Communication within the online learning environment is the key to a successful learning experience. It is extremely important that the student, the professor, and TA remember to use netiquette when corresponding electronically. Everyone must be respectful and know what is acceptable and not acceptable in the virtual learning environment. It is extremely important to remember that there is another person on the other end reading the communication sent. The Grainger College of Engineering expects everyone to use the following netiquette protocol below.
- Remember the person on the other end. It is o.k. to stand up for yourself and state your points as long as it is done in a professional manner. Communicate with the person as if you were talking to them face-to-face. Please note that offensive language is not allowed and will not be tolerated.
- Use the same ethics and morals as if you were face-to-face with the person or class.
- Respect other people's time. Look in the syllabus to understand the response time for the professor and TA. In addition, respect your colleagues time as well. Everyone has a life outside the online learning environment.
- Present yourself using a positive outlook. Use excellent writing skills in your emails, chats, and blogs.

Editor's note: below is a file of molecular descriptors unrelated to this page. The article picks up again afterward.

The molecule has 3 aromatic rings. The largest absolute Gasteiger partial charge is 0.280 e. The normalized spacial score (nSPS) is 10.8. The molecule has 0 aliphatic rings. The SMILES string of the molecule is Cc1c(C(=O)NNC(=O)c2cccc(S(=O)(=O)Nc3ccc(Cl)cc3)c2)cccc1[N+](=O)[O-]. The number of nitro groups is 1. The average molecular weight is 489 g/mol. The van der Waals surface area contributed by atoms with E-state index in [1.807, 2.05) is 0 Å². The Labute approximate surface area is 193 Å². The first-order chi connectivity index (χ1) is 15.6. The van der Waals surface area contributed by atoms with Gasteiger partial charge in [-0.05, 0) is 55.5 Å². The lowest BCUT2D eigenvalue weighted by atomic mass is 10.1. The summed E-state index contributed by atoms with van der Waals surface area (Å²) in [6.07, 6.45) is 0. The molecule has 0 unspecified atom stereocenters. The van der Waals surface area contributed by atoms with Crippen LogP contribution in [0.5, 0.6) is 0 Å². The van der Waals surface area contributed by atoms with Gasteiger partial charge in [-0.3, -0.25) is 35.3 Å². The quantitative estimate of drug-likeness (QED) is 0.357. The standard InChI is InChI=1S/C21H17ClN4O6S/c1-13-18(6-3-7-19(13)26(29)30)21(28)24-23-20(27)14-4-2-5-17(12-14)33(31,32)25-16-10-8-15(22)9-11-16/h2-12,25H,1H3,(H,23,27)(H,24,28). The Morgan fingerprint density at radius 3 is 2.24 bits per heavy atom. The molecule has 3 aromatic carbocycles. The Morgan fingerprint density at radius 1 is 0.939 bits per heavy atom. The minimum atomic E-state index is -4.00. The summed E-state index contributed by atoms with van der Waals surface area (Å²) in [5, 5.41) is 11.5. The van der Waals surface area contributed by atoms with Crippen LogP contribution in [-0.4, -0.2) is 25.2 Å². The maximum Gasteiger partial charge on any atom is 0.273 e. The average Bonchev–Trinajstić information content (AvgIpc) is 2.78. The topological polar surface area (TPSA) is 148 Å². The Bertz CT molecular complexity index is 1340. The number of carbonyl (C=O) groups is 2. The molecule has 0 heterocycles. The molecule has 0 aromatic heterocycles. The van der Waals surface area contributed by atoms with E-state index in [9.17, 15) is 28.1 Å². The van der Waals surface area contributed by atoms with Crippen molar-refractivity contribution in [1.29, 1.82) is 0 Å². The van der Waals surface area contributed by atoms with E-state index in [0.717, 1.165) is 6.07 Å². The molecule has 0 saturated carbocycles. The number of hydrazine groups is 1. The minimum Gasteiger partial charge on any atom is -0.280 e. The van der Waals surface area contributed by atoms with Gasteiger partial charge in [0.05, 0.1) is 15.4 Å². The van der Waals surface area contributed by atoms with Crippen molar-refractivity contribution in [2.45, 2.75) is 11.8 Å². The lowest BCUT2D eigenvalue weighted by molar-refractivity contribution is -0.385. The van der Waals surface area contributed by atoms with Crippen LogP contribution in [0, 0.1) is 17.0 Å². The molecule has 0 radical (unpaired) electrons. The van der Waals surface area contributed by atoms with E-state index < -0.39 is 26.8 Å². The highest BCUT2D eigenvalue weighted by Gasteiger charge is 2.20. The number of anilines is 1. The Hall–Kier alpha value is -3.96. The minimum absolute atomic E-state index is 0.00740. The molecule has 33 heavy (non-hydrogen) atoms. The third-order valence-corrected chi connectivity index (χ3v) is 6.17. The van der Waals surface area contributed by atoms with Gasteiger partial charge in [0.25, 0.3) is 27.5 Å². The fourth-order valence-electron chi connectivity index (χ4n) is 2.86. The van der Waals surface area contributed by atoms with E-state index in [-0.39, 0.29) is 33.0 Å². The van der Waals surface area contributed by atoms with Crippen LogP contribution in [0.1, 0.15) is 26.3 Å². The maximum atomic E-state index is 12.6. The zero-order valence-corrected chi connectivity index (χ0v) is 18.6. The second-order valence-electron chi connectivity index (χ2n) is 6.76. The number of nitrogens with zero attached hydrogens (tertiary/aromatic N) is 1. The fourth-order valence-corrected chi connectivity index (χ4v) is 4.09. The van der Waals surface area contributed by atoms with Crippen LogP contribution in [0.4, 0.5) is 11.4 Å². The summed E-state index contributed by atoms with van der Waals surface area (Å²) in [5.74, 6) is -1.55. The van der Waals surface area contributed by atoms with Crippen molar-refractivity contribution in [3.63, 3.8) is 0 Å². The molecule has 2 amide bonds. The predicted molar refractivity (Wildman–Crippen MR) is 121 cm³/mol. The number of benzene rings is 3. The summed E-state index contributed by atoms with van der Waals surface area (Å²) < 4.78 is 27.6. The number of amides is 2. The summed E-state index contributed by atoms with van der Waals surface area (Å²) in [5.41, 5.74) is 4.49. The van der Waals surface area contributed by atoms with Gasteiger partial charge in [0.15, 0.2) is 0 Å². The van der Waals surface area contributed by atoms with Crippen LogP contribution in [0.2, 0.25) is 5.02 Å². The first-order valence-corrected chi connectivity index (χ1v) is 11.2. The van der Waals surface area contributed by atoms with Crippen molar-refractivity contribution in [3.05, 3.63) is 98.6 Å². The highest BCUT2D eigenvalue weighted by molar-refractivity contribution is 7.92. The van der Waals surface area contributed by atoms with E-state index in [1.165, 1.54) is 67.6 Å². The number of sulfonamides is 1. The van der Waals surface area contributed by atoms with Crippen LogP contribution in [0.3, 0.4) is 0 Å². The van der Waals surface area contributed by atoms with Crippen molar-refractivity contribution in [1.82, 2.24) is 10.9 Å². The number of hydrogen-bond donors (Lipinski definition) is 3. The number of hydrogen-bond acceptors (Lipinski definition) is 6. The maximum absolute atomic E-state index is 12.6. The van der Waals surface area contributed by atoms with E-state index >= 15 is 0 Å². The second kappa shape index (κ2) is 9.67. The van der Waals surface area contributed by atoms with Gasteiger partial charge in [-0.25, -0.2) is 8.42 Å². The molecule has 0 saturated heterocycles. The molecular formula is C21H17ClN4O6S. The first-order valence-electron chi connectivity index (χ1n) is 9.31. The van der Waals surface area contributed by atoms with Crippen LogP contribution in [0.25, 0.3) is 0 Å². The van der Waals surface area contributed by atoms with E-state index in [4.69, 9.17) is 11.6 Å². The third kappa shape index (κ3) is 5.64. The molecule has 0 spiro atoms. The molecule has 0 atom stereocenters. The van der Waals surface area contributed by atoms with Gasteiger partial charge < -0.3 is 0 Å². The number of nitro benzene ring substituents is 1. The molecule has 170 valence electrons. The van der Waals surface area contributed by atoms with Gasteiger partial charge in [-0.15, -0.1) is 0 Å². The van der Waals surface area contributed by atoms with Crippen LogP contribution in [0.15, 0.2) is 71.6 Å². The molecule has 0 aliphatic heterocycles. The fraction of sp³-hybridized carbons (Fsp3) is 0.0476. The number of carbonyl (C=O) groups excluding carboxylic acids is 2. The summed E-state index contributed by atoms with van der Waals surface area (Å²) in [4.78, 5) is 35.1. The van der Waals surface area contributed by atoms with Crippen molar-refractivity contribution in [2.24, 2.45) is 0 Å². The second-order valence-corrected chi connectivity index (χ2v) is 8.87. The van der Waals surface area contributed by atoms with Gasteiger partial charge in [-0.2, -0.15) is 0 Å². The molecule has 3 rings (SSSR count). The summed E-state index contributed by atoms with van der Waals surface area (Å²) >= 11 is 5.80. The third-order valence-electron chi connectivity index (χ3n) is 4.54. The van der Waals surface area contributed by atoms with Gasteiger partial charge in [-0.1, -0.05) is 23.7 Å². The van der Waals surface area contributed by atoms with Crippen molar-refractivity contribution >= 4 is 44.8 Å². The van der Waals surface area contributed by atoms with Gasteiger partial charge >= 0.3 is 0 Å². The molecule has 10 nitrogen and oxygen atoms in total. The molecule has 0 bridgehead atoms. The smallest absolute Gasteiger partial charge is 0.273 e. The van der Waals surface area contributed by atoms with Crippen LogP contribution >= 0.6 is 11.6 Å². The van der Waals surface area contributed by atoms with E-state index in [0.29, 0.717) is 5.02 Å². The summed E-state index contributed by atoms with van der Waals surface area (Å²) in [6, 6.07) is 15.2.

- Respect your colleagues privacy just like you would in a face-to-face meeting or classroom.
- Avoid heated discussions.
When using email communication, it is important to keep a copy of your email for your own records. This will allow you to look back and see what type of correspondance has been sent. When you send an email, please be clear and concise in your email to avoid any miscommunication. Make sure the email also includes all the important information related the to topic of the email. Before sending the email, take a moment to re-read your email before you send it. This allows you time to reflect on how it is worded and how the receiver may interpret the email. Lastly, it is a good idea to develop a signature that is used on all your emails that includes your first and last name and email address. This helps the professor, TA, or other students to be able to quickly identify who is sending the email.